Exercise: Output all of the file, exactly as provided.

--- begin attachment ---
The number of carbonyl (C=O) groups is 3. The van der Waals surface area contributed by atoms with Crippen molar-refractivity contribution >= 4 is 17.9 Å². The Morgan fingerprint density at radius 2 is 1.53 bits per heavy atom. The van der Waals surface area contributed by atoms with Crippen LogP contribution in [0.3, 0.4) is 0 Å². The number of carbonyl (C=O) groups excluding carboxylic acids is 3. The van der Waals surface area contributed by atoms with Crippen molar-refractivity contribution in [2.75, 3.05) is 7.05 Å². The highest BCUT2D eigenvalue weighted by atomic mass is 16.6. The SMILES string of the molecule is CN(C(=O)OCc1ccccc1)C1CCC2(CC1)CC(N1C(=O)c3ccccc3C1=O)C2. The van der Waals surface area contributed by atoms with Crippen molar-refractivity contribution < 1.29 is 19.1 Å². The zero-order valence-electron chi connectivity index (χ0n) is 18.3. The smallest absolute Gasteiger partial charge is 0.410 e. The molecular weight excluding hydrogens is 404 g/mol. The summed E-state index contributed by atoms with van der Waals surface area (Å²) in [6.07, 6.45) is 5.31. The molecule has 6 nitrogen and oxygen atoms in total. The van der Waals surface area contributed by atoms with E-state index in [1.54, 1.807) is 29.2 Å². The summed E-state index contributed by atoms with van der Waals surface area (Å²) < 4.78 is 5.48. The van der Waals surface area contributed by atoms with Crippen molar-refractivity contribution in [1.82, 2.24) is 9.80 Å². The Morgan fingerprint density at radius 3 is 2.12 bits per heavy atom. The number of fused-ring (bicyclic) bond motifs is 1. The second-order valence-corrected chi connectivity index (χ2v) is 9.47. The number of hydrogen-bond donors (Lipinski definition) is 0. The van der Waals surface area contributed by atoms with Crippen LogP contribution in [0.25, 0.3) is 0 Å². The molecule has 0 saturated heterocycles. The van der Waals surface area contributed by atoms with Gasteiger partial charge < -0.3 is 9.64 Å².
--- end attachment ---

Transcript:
The number of carbonyl (C=O) groups is 3. The van der Waals surface area contributed by atoms with Crippen molar-refractivity contribution >= 4 is 17.9 Å². The Morgan fingerprint density at radius 2 is 1.53 bits per heavy atom. The van der Waals surface area contributed by atoms with Crippen LogP contribution in [0.3, 0.4) is 0 Å². The number of carbonyl (C=O) groups excluding carboxylic acids is 3. The van der Waals surface area contributed by atoms with Crippen molar-refractivity contribution in [2.75, 3.05) is 7.05 Å². The highest BCUT2D eigenvalue weighted by atomic mass is 16.6. The SMILES string of the molecule is CN(C(=O)OCc1ccccc1)C1CCC2(CC1)CC(N1C(=O)c3ccccc3C1=O)C2. The van der Waals surface area contributed by atoms with Crippen molar-refractivity contribution < 1.29 is 19.1 Å². The zero-order valence-electron chi connectivity index (χ0n) is 18.3. The smallest absolute Gasteiger partial charge is 0.410 e. The molecular weight excluding hydrogens is 404 g/mol. The summed E-state index contributed by atoms with van der Waals surface area (Å²) in [6.07, 6.45) is 5.31. The molecule has 6 nitrogen and oxygen atoms in total. The van der Waals surface area contributed by atoms with E-state index in [1.54, 1.807) is 29.2 Å². The summed E-state index contributed by atoms with van der Waals surface area (Å²) < 4.78 is 5.48. The van der Waals surface area contributed by atoms with Crippen molar-refractivity contribution in [1.82, 2.24) is 9.80 Å². The Morgan fingerprint density at radius 3 is 2.12 bits per heavy atom. The number of fused-ring (bicyclic) bond motifs is 1. The second-order valence-corrected chi connectivity index (χ2v) is 9.47. The number of hydrogen-bond donors (Lipinski definition) is 0. The van der Waals surface area contributed by atoms with Crippen LogP contribution in [0.25, 0.3) is 0 Å². The molecule has 0 saturated heterocycles. The van der Waals surface area contributed by atoms with Gasteiger partial charge < -0.3 is 9.64 Å².